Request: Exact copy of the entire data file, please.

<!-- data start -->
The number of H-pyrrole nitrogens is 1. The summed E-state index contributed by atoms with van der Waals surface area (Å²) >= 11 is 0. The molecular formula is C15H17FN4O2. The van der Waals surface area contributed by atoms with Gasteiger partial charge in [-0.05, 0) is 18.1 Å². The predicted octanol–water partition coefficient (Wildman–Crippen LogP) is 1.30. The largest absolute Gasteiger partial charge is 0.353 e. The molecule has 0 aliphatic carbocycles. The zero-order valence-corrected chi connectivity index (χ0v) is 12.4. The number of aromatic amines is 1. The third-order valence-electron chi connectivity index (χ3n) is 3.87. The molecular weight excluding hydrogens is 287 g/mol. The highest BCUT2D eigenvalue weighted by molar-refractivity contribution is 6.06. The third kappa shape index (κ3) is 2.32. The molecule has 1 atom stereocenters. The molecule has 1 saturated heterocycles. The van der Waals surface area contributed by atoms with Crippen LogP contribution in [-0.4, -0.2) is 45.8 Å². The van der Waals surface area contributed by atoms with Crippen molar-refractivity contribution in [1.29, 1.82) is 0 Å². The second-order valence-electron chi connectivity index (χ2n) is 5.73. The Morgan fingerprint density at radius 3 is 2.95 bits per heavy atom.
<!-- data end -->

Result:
The number of H-pyrrole nitrogens is 1. The summed E-state index contributed by atoms with van der Waals surface area (Å²) >= 11 is 0. The molecular formula is C15H17FN4O2. The van der Waals surface area contributed by atoms with Gasteiger partial charge in [-0.05, 0) is 18.1 Å². The predicted octanol–water partition coefficient (Wildman–Crippen LogP) is 1.30. The largest absolute Gasteiger partial charge is 0.353 e. The molecule has 0 aliphatic carbocycles. The zero-order valence-corrected chi connectivity index (χ0v) is 12.4. The number of aromatic amines is 1. The third-order valence-electron chi connectivity index (χ3n) is 3.87. The molecular weight excluding hydrogens is 287 g/mol. The highest BCUT2D eigenvalue weighted by molar-refractivity contribution is 6.06. The third kappa shape index (κ3) is 2.32. The molecule has 1 atom stereocenters. The molecule has 1 saturated heterocycles. The van der Waals surface area contributed by atoms with Crippen LogP contribution in [-0.4, -0.2) is 45.8 Å². The van der Waals surface area contributed by atoms with Crippen molar-refractivity contribution in [1.29, 1.82) is 0 Å². The second-order valence-electron chi connectivity index (χ2n) is 5.73. The Morgan fingerprint density at radius 3 is 2.95 bits per heavy atom.